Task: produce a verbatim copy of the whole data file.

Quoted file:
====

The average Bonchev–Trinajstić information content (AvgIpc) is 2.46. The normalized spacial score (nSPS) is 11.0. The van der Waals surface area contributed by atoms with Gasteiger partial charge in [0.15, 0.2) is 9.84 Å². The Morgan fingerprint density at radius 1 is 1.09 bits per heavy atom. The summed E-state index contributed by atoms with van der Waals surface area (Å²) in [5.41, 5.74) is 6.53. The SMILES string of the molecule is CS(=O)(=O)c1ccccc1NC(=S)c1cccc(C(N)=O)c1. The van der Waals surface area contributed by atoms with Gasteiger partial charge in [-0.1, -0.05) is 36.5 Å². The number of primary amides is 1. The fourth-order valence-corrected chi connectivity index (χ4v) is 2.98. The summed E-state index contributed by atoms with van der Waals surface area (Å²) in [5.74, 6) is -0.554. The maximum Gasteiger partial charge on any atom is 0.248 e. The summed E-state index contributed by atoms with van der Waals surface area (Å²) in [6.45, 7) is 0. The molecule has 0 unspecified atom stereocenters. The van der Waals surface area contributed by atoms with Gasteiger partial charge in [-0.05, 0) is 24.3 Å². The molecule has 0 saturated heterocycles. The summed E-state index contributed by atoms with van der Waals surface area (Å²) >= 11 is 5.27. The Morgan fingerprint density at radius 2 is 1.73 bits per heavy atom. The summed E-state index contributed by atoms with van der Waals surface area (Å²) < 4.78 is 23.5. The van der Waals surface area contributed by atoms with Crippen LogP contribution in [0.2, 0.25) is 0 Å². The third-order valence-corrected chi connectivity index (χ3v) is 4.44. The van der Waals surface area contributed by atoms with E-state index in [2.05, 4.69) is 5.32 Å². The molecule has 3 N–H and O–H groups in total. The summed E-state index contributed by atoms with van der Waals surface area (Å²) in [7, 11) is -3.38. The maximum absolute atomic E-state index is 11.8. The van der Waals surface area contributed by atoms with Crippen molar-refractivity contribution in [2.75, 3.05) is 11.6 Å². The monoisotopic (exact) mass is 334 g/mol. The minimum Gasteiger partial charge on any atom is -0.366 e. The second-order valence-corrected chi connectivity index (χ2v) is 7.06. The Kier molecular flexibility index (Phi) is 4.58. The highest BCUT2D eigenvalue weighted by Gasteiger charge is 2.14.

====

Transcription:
The average Bonchev–Trinajstić information content (AvgIpc) is 2.46. The normalized spacial score (nSPS) is 11.0. The van der Waals surface area contributed by atoms with Gasteiger partial charge in [0.15, 0.2) is 9.84 Å². The Morgan fingerprint density at radius 1 is 1.09 bits per heavy atom. The summed E-state index contributed by atoms with van der Waals surface area (Å²) in [5.41, 5.74) is 6.53. The SMILES string of the molecule is CS(=O)(=O)c1ccccc1NC(=S)c1cccc(C(N)=O)c1. The van der Waals surface area contributed by atoms with Gasteiger partial charge in [-0.1, -0.05) is 36.5 Å². The number of primary amides is 1. The fourth-order valence-corrected chi connectivity index (χ4v) is 2.98. The summed E-state index contributed by atoms with van der Waals surface area (Å²) in [5.74, 6) is -0.554. The maximum Gasteiger partial charge on any atom is 0.248 e. The summed E-state index contributed by atoms with van der Waals surface area (Å²) in [6.45, 7) is 0. The molecule has 0 unspecified atom stereocenters. The van der Waals surface area contributed by atoms with Gasteiger partial charge in [-0.05, 0) is 24.3 Å². The molecule has 0 saturated heterocycles. The summed E-state index contributed by atoms with van der Waals surface area (Å²) >= 11 is 5.27. The Morgan fingerprint density at radius 2 is 1.73 bits per heavy atom. The summed E-state index contributed by atoms with van der Waals surface area (Å²) < 4.78 is 23.5. The van der Waals surface area contributed by atoms with Crippen LogP contribution in [0.2, 0.25) is 0 Å². The third-order valence-corrected chi connectivity index (χ3v) is 4.44. The van der Waals surface area contributed by atoms with E-state index in [2.05, 4.69) is 5.32 Å². The molecule has 3 N–H and O–H groups in total. The summed E-state index contributed by atoms with van der Waals surface area (Å²) in [7, 11) is -3.38. The maximum absolute atomic E-state index is 11.8. The van der Waals surface area contributed by atoms with Crippen molar-refractivity contribution in [2.75, 3.05) is 11.6 Å². The monoisotopic (exact) mass is 334 g/mol. The minimum Gasteiger partial charge on any atom is -0.366 e. The second-order valence-corrected chi connectivity index (χ2v) is 7.06. The Kier molecular flexibility index (Phi) is 4.58. The highest BCUT2D eigenvalue weighted by Gasteiger charge is 2.14.